Roger L. Simon

Good Riddance to Obamacare

House Minority Leader Nancy Pelosi of Calif. gestures during a news conference on Capitol Hill in Washington, Thursday, July 27, 2017. (AP Photo/J. Scott Applewhite)

Surprise, surprise. Obamacare, aka the Affordable [sic] Care Act, is dead, pending a possible Supreme Court review.

U.S. District Judge Reed O’Connor in Fort Worth sided with the argument put forward by a coalition of Republican-leaning states, led by Texas, that Obamacare could no longer stand now that there’s no penalty for Americans who don’t buy insurance.

The U.S. Supreme Court had upheld the law in 2012, by classifying the legislation as a tax. But since Congress removed the individual mandate in 2017, O’Connor ruled, there’s no way the ACA can be allowed to stand.

Arrivederci, sayonara, good-bye, we hardly knew ya. Is there anybody currently breathing who actually understands the details of Obamacare? Nancy “You Have to Pass It in Order to Understand It” Pelosi certainly didn’t and I doubt she does now, even as she presumably ascends once more to speaker of the House.

Maybe Dr. Ezekiel Emanuel — the putative architect of the ACA —  does, but he was about as intelligible as a Martian speaking Sanskrit when trying to explain it on television. (Giving Emanuel his due, he’s said some pretty interesting things about the obsolescence of hospitals lately.)

Actually, the legislation was the kludge of kludges, the Rube Goldberg machine of Rube Goldberg machines. Neither unfettered free market, nor socialist single payer, it was nothing. Just an inscrutable headache. (Of course, some say that was deliberate. It was built to fail so that it could be replaced by single-payer. But they didn’t think a judge would disallow it.)

The only part of this legislation people seemed to like — in fact, the only part they seem to remember, if you listen to the talking heads — was the requirement to insure those with pre-existing conditions (cancer, heart disease, etc.).

This one aspect of the ACA remains crucial and is considered just by a large percentage of the population. Republicans would be well-advised to move on preserving this requirement immediately and find a way to codify it with new legislation. Yes, this judicial decision was a surprising turn of events, but that should be the impetus to act more quickly, even during the lame-duck session.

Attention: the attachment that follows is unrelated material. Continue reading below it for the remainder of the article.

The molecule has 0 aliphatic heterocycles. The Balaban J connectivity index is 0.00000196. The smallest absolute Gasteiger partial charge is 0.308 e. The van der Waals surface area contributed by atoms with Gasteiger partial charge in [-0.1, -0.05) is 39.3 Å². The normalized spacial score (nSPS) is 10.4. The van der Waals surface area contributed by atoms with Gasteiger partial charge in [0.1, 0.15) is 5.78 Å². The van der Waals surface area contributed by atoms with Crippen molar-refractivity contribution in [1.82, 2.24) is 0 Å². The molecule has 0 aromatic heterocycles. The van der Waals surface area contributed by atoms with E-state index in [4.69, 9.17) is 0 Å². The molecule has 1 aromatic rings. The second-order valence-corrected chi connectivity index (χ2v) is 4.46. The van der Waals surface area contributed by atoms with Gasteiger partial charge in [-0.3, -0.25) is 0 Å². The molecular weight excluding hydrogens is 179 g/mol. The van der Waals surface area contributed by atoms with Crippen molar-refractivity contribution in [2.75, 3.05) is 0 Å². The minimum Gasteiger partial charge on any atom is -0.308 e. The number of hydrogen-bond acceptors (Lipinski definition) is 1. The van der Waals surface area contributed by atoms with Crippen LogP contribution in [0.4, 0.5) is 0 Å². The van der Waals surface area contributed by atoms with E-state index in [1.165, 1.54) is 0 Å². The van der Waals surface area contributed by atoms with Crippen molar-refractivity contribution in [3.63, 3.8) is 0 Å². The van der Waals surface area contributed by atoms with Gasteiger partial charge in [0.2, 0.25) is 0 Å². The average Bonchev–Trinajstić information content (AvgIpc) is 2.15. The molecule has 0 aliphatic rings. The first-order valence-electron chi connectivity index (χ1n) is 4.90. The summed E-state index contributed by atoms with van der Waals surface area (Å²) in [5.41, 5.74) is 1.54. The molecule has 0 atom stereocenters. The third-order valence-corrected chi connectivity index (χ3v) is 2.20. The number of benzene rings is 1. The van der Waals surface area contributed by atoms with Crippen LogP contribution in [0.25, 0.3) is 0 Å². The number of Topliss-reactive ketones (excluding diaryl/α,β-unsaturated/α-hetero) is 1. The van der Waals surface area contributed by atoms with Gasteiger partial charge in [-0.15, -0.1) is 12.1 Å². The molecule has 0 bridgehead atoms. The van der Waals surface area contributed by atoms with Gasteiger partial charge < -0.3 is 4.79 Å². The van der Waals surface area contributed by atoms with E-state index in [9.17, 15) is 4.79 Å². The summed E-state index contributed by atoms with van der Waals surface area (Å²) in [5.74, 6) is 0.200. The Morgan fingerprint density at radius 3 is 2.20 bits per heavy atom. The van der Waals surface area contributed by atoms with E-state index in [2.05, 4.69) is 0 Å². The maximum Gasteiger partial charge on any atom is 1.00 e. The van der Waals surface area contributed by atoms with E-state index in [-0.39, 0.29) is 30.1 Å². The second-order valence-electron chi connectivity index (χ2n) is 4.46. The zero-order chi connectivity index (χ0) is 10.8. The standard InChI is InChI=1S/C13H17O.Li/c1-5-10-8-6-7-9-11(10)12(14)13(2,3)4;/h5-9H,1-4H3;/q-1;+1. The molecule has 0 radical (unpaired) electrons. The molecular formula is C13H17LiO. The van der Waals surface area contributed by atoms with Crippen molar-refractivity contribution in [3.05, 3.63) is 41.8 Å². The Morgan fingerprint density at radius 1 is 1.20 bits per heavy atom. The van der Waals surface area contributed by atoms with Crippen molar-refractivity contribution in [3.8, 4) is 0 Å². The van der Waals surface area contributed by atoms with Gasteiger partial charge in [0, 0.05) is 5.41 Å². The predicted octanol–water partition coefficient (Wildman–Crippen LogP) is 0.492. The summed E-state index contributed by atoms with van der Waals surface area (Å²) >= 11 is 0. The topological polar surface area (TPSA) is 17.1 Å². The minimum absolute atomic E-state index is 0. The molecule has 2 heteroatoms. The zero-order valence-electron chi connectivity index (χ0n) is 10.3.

Indeed, the GOP would be smart to move swiftly to draft new targeted healthcare legislation that includes one or two other popular favorites, such as the ability to seek insurance across state lines, creating competition, and lowering prices.

The Democrats are likely — scratch that — certain to yell and scream about the “unfairness” of the end of Obamacare but will (eagerly) instantly move on to their beloved socialized medicine. (Cue Ocasio-Cortez.)

Republicans have to head this off at the pass if they wish to preserve free market medicine. Free market (capitalist-based) medicine has been vastly more important to everyone’s health than most realize, because it has been the impetus for many of the extraordinary high-tech inventions and advanced pharmaceuticals that have driven the life expectancy of Americans ever higher (until now, with the opioid crisis, alas). Moreover, it has induced many of our most intelligent people to be doctors. Don’t we want our best and brightest in that role? Without a free market, it wouldn’t be that way.

There is no final solution to healthcare. It is a commodity there never will be enough of. But we already have a form of socialized medicine in Medicaid. We should strengthen it. The best way to make that happen is through the free market system.

By the way, Chuck Schumer, ever the political hack, has just announced the judge’s decision is a disaster for Americans with pre-existing conditions, even though Trump has said umpteen times, including in a tweet minutes ago, that he adamantly favors preserving insurance for those with pre-existing conditions. Good ol’ Chuck.

Roger L. Simon — co-founder and CEO Emeritus of PJ Media — is an author and screenwriter.